The opinion of the court was delivered by: METZNER
The federal government, plaintiff in this antitrust damage action, moves for a determination that the defendants are collaterally estopped from litigating the issue of defendants' violation of the antitrust laws. All the defendants herein have previously been found to have violated §§ 1 and 2 of the Sherman Act, 15 U.S.C. §§ 1 & 2, in an enforcement action brought by the government. United States v. Grinnell Corp., 236 F. Supp. 244 (D.R.I. 1964), vacated and remanded on other grounds, 384 U.S. 563, 86 S. Ct. 1698, 16 L. Ed. 2d 778 (1966).
The instant suit is brought pursuant to § 4A of the Clayton Act, as amended, 15 U.S.C. § 15a, which grants the United States a right of action to recover damages whenever it is "injured in its business or property by reason of anything forbidden in the antitrust laws. . . ." The government argues that defendants are estopped by common law principles from denying the violations previously determined.
Under established common law principles of collateral estoppel, all issues of ultimate fact which were actually litigated and necessarily determined in a prior action cannot be litigated again between the same parties. Yates v. United States, 354 U.S. 298, 335-38, 1 L. Ed. 2d 1356, 77 S. Ct. 1064 (1957); Cromwell v. County of Sac, 94 U.S. 351, 352-53, 24 L. Ed. 195 (1877); McNellis v. First Federal Sav. & Loan Ass'n, 364 F.2d 251, 254-55 (2d Cir.), cert. denied, 385 U.S. 970, 17 L. Ed. 2d 434, 87 S. Ct. 504 (1966); The Evergreens v. Nunan, 141 F.2d 927, 928 (2d Cir. 1944), cert. denied, 323 U.S. 720, 65 S. Ct. 49, 89 L. Ed. 579 (1944); Restatement of Judgments § 68 (1942). In the absence of a governing statute these principles would control.
In United States v. Cooper Corp., 312 U.S. 600, 85 L. Ed. 1071, 61 S. Ct. 742 (1941), the Court held that the United States could not recover damages when injured by an antitrust violation. In 1955 Congress added § 4A to the Clayton Act, 15 U.S.C. § 15a, which afforded the government the right to maintain such an action. The rights conferred, however, were strictly limited. The United States could only seek actual damages, not the treble damages allowed to private plaintiffs, and it was not permitted to recover attorney's fees.
At the same time § 5(a) of the Act was amended to read as follows:
"A final judgment or decree heretofore or hereafter rendered in any civil or criminal proceeding brought by or on behalf of the United States under the antitrust laws to the effect that a defendant has violated said laws shall be prima facie evidence against such defendant in any action or proceeding brought by any other party against such defendant under said laws or by the United States under section 4A, as to all matters respecting which said judgment or decree would be an estoppel as between the parties thereto. . . ." Ch. 283, § 2, 69 Stat. 282, 283 (1955), codified in 15 U.S.C. § 16(a).
The 1955 amendments added the italicized phrase and made other minor adjustments in the statute. The addition of that language can be explained in only one way: Congress must have meant to limit the use of an enforcement action judgment by the United States in later damage suits by making it no more than prima facie evidence of antitrust violations. Any other reading makes the added phrase mere surplus verbiage, for why would Congress bother to give only prima facie effect to a judgment that otherwise would have conclusive effect under the doctrine of collateral estoppel?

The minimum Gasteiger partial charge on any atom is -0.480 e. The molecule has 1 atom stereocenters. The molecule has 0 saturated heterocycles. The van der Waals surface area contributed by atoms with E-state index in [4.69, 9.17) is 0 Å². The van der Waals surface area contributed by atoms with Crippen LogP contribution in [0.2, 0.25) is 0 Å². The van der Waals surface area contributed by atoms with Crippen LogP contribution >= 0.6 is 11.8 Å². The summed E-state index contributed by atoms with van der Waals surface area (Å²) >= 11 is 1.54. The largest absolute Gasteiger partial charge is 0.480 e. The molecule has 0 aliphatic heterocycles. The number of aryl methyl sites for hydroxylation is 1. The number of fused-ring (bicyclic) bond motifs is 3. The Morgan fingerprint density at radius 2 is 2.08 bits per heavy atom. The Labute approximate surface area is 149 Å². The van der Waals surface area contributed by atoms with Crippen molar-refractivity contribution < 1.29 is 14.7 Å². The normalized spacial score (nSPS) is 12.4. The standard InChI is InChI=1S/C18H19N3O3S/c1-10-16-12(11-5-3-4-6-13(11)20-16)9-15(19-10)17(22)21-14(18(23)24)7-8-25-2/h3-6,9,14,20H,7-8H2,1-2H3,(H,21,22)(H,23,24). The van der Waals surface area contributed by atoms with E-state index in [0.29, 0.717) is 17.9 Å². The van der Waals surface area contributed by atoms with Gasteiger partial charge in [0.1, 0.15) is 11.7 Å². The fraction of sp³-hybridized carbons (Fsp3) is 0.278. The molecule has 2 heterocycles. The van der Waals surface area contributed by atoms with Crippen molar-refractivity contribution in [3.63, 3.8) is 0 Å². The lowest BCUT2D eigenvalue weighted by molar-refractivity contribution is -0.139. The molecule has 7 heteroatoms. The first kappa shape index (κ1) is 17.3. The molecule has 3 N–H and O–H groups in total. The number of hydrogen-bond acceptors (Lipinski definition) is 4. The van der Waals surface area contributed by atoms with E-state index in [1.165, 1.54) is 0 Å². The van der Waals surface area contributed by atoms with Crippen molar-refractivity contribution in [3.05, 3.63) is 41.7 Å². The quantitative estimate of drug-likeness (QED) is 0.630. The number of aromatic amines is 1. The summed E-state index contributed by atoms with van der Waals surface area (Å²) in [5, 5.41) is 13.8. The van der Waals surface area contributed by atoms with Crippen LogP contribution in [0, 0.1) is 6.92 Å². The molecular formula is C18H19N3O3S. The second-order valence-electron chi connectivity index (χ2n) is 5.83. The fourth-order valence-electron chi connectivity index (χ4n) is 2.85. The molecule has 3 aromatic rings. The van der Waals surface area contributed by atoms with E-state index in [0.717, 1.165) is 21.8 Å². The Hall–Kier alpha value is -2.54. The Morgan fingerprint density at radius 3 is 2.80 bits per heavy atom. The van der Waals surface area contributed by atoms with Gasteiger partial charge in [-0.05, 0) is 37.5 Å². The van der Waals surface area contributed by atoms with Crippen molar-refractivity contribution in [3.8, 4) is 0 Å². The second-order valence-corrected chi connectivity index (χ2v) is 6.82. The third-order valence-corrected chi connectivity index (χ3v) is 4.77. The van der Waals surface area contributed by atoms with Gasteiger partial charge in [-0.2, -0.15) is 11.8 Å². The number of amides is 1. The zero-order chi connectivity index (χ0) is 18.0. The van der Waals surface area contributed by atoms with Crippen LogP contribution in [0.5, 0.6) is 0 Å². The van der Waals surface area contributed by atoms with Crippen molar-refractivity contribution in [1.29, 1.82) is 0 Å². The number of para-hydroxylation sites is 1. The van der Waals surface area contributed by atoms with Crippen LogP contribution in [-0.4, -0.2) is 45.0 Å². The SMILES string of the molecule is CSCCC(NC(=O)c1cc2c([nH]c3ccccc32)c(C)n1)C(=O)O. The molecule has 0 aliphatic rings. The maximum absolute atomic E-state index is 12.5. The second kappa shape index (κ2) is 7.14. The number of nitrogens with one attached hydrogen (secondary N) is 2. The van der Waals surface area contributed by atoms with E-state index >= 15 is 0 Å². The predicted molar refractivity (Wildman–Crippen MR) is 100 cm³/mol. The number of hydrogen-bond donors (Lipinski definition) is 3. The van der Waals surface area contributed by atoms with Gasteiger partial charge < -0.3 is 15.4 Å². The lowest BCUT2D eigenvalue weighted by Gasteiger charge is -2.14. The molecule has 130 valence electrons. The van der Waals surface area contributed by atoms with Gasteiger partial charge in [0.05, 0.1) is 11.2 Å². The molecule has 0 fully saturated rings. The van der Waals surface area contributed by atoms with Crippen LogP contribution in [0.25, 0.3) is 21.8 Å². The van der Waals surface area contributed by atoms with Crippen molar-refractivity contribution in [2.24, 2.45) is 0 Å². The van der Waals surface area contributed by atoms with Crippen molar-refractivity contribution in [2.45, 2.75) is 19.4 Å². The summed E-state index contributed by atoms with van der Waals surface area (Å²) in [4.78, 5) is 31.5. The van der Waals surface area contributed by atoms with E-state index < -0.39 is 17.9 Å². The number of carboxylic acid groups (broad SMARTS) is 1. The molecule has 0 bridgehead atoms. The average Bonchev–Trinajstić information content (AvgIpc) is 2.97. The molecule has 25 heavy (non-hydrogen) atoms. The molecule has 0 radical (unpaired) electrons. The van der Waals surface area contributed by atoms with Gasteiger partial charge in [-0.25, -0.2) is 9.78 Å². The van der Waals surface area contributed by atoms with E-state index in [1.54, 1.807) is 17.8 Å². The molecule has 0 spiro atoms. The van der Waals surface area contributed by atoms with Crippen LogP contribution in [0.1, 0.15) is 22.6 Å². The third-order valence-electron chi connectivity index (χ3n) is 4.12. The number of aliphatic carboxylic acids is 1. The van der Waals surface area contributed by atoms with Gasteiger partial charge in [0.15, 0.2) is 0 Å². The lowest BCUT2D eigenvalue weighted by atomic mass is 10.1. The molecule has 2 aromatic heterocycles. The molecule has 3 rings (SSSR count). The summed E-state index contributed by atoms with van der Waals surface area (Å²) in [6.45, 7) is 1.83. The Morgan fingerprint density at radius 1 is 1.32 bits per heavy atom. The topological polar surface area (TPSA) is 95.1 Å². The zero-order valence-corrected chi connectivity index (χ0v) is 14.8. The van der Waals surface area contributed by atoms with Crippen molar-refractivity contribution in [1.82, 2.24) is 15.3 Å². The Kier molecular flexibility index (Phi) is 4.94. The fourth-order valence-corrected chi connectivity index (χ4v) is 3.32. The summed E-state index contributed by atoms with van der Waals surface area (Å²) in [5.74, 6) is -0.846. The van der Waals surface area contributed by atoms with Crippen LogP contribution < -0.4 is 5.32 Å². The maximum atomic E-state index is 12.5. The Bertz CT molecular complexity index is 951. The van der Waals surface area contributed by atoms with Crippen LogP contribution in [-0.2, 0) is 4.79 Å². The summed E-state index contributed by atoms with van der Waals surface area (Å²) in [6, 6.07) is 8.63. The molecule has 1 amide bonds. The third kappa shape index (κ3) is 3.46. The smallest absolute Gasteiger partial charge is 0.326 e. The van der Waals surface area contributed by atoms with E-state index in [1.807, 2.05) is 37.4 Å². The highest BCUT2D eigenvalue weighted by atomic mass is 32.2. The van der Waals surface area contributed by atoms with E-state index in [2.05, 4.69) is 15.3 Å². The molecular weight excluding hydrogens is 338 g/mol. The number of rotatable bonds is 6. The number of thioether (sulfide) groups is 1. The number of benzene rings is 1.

The intention to limit the United States to the same use of enforcement action decrees as prima facie evidence as theretofore granted private parties is borne out by the legislative history of the amendments. The head of the Antitrust Division of the Department of Justice, which sponsored the amendments, testified as follows concerning another bill which would have had the same effect on § 5(a) as the bill actually enacted:
"Section 5 of the Clayton Act would be amended to permit the use of a final judgment or decree in an injunctive or criminal proceeding by the Government as prima facie evidence against such defendant in damage suits by the United States. That places the United States in the same category as the private litigant in relying upon the action by the United States, not in a proprietary capacity, but in an enforcement capacity in obtaining a judgment against a private individual." Remarks of Stanley N. Barnes, Feb. 16, 1955, at Hearings on H.R. 3658 before Subcomm. No. 5 of the House Comm. on the Judiciary, 84th Cong., 1st Sess. 7 (1955) (unpublished).
The Department of Justice has adhered to this construction over the years. In 1966 the then chief of its Antitrust Division, Donald F. Turner, testified against a bill giving conclusive effect in damage actions to prior enforcement action judgments. Mr. Turner stated:
"For purposes of sec. 5(a) governmental damage suits under Clayton Act sec. 4A are treated like private suits. A judgment or decree in a sec. 4A suit is not given evidentiary effect in a private suit, but a judgment or decree in any other Government suit is given the same evidentiary effect in a sec. 4A suit as it would be given in a private suit." Remarks of Donald F. Turner, July 15, 1966, at Hearings on Nolo Contendere and Private Antitrust Enforcement Pursuant to S. Res. 191 and S. 2512 before the Subcomm. on Antitrust and Monopoly of the Senate Comm. on the Judiciary, 89th Cong., 2d Sess. 85 n.1 (1966).
These 1955 amendments which we have been discussing also made changes in the existing provision for tolling the statute of limitations as to private litigants. Clayton Act § 5(b), 15 U.S.C. § 16(b). The government was not given the advantage of these tolling provisions. United States v. Grinnell Corp., 305 F. Supp. 285 (S.D.N.Y. 1969). This further ...